The Large Magellanic Clouds

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Paper I: The Large Magellanic Clouds


The Large Magellanic Cloud (LMC) is a large and diffuse galaxy that resides in the southern hemisphere of the sky, barely visible to the naked eye between the constellations of Mensa and Dorado.1,2,3 The LMC shares its namesake with the Small Magellanic Cloud (SMC), both named for Ferdinand Magellan, who noted their existence on his journey around the world.1,3 This pair of galaxies shares a dust lane and interacts with each other through tidal forces.2,3

Structure of the Large Magellanic Cloud from 2MASS

The LMC morphology can be described as “an irregular barred spiral galaxy with three spiral arms and an extended outer loop of stellar material,” with a disk incline of 27° to the plane of the sky.4 While this information is readily evident, the overall structure of the LMC has been a constant subject of interest. In 2001, Martin D. Weinberg and Sergei Nikolaev explored this topic using UMass’s Two Micron All-Sky Survey (2MASS), a whole-sky coverage catalog of detectable galaxies and stars (finished in 2001).4 There are conflicting theories concerning the shape of the Large Magellanic Clouds; some researchers use the thin-disk model stemming from the kinematics of old long-period variables (LPVs) (Hughes, Wood, & Reid 1991) while others favor an evolving, tidal field induced strongly flared spheroidal-like distribution model with a spatially extended population(Weinberg 2000).4 These can be respectively explained as a thin exponential disk and a spherical power law model; both models are explored in detail to affirm previous studies’ data on the LMC structural parameters.4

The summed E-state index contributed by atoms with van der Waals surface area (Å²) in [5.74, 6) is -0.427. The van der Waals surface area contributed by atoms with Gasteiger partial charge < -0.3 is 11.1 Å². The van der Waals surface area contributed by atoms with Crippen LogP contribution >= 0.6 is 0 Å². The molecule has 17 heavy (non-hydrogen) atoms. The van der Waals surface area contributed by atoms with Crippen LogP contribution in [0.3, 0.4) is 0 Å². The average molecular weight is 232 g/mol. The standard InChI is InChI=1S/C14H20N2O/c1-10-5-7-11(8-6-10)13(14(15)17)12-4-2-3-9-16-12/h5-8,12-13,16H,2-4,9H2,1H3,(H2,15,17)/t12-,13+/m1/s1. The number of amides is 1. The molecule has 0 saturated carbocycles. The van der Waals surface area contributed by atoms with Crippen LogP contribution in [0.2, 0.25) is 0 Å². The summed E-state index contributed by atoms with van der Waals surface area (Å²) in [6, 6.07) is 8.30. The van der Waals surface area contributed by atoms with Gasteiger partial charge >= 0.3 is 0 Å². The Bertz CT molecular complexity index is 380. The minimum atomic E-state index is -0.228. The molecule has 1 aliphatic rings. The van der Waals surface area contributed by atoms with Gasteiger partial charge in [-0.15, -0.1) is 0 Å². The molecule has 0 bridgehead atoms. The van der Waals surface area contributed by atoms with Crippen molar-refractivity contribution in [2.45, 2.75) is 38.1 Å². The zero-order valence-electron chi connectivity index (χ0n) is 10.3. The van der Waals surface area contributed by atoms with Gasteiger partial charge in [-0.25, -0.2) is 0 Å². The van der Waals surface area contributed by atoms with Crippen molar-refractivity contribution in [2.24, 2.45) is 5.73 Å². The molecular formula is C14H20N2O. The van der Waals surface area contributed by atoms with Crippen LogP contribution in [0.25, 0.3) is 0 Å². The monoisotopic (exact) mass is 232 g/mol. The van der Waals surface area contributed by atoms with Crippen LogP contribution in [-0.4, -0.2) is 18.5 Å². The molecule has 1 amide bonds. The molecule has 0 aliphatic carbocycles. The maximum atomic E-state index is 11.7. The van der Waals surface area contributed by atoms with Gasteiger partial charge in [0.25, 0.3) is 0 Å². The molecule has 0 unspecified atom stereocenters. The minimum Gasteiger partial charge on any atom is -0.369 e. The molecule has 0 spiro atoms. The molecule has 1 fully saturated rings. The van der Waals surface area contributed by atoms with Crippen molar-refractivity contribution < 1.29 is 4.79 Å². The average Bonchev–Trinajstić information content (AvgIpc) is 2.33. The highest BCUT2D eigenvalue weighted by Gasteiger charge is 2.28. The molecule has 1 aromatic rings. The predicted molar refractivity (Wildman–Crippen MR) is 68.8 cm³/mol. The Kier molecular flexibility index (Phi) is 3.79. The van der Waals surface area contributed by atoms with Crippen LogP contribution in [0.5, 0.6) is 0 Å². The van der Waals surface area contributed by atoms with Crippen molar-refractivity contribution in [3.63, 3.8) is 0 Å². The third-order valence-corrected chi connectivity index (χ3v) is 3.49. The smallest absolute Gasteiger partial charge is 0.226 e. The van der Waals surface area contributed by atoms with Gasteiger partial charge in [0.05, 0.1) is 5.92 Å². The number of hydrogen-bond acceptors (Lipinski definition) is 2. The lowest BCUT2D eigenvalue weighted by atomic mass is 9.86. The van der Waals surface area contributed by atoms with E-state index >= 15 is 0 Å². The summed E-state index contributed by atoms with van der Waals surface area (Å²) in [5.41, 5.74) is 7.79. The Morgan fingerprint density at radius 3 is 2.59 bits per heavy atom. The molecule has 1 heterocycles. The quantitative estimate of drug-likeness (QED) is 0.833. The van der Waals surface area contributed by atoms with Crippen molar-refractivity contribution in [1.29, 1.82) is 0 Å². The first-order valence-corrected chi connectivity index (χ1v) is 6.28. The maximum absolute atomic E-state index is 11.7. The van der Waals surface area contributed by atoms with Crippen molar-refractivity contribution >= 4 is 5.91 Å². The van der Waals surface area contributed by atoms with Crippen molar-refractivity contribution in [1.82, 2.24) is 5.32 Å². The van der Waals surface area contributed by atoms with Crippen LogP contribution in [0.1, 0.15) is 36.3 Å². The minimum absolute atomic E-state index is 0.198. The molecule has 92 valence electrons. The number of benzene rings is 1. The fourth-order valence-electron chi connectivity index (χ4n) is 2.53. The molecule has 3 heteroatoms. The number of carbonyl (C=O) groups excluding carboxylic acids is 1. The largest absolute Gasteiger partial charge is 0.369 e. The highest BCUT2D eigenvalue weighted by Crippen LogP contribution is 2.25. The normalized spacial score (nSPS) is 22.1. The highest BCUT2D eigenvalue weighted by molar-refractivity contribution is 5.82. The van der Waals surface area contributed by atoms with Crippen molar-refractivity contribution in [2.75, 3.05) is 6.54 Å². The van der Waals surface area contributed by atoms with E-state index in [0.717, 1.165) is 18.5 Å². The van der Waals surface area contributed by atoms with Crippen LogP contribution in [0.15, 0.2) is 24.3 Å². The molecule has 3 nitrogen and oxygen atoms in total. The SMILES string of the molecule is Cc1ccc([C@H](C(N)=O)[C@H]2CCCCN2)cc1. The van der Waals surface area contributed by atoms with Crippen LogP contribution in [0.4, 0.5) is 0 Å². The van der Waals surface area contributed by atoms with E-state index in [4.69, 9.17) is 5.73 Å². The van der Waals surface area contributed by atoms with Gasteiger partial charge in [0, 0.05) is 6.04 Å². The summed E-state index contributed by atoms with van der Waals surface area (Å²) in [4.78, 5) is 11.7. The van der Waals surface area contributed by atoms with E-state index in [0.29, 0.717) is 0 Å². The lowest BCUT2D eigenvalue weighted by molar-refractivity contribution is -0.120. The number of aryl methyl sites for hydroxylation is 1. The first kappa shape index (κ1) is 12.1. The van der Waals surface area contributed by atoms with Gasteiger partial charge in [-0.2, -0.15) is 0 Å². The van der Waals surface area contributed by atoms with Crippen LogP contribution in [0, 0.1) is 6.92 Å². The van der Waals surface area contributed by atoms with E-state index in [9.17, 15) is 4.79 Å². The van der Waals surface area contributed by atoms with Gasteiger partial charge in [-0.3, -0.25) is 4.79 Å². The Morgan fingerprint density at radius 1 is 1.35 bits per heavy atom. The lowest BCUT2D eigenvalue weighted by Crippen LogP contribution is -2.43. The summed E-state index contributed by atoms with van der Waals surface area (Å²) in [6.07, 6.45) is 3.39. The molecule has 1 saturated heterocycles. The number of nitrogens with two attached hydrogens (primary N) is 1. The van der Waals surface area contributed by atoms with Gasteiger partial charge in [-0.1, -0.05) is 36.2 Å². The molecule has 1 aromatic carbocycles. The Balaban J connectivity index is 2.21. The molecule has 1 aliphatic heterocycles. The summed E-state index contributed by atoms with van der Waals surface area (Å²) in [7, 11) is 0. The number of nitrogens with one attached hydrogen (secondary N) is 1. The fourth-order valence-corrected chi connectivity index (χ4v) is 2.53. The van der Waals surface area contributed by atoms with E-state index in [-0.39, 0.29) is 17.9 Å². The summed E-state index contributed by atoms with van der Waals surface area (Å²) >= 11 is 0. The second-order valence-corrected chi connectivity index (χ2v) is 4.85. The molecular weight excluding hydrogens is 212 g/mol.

The information from 2MASS was condensed into spatial density distribution maps with dif...

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Y. Fukui, et al., “Molecular and atomic gas in the Large Magellanic Cloud. II. Three-dimensional correlation between CO and HI,” The Astrophysical Journal, 705: 144-155, 2009 November 1.

Robert A. Gruendl, You-Hua Chu, “High and intermediate mass young stellar objects in the Large Magellanic Cloud,” The Astrophysical Journal Supplement Series, 184: 172-197, 2009 September.

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